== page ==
At the end of each month, I’ll be sharing things that I’ve published across the web, whether it be a post here, an article on The Sweet Setup or iMore, an appearance on a podcast, or anything else I might be up to.
I’m also sharing great work I find elsewhere (plus a few things of my own) in my new newsletter. I’ll be sharing it twice a month, but I’m not setting specific dates – once near the beginning and another near the end — so look for the first near the end of August!
Inside, I’ll be curating articles, tweets, videos, podcasts, and music, plus new shortcuts that I’m building. These shortcuts will be exclusive in the newsletter for 10 days, then I’ll be sharing them elsewhere online so everyone can get them even if they don’t want to sign up.
The main theme will be technology, but it won’t just be about Apple stuff – subjects will change over time but I’m also into topics like philosophy, data visualization, marketing, video games, and more, plus I want to expand as time goes on.
I also want to hear from you if you’re on the mailing list. Please reply if you have anything to say and I’ll read your emails (I may even feature some with responses in the future, if you’re open it).
Anyway, here’s what I wrote in July (and here’s the workflow/shortcut I used to generate this list):
The coffee shop below where I used to work, and where I first met the RelayFM team during RelayCon just weeks before I started at Workflow. (Source)
During week 29 of the year, I wrote one piece here and one for The Sweet Setup.
On Monday, I saw YouTuber Peter McKinnon1 tweeting about accidental screenshots and remembered my old workflow for cleaning them out of Photos, so I updated it for Shortcuts and shared it as the post “How to delete unplanned screenshots with Shortcuts”. I really enjoy the handiness of shortcuts like this that solve a small problem well, even though that’s only one of the many ways I use the app.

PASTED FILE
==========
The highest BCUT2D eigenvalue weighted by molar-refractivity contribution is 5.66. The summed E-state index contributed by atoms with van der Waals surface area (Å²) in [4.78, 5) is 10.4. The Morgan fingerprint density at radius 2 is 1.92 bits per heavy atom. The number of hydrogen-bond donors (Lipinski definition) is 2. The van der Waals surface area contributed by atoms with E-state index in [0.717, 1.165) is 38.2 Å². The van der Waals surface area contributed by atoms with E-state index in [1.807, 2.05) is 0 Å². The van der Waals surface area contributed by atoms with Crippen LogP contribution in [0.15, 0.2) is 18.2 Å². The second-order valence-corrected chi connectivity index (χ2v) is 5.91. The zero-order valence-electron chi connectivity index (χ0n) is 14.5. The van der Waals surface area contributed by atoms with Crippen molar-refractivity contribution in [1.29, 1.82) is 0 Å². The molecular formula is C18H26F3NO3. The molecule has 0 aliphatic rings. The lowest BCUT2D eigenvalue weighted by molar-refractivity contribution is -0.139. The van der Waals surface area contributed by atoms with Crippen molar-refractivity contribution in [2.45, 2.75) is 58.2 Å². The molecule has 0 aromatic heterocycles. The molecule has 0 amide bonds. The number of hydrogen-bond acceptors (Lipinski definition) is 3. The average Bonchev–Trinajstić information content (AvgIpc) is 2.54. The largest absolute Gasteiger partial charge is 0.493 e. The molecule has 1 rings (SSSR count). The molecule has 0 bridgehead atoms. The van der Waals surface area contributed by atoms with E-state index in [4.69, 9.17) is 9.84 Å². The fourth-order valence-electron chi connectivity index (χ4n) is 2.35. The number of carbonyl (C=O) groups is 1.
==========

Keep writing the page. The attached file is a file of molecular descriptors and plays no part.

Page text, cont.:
On Thursday, the first out of a batch of posts I wrote for The Sweet Setup was published – How to group smart accessories in the Home app – and the rest will be coming out across the next few Thursdays. I know a ton of quick tips around Apple devices beyond shortcuts too, so I’m sharing them there regularly as well here on my site (alongside tons more Shortcuts coverage too, that is).
As for the photo at the top of this post, I’m shooting an original photo each week to use as the header for these recaps. It’ll be an exercise in using my camera more and capturing random moments as stock-like photography, plus I want to push the overall visual quality of my blog.
Shortcuts tweets of the week
Trying something new this week – curating different tweets I’ve come across about Shortcuts, since seeing how other people use it will be most of the fun for me:
I can’t wait to get Siri Shortcuts so I can say “Hey Siri, this is a jam!” and have it added to my Running and Dance playlists at the same time, while putting it on repeat for the next 30 minutes.
— Marls Barkley (@m_rlons) July 16, 2018
Merlin Mann tweeted some useful Find My iPhone shortcuts:
I had a great back & forth with Jason Snell and Federico on Twitter after reading a post from his site and realizing it could be done with Shortcuts. I’m in the process of writing up how it works, but he updated his post with our joint solution2:
Here’s a selection of good links I came across this week – I’m a bit behind on my normal reading so there’s a few tweets in here that got me thinking as well:
Instapaper is going independent: I’m super happy to see Instapaper break out of Pinterest and get a renewed life under the Instant Paper company4. Let’s hope it continues to get pushed forward – I’ll have to write up my ideas and share them with the team.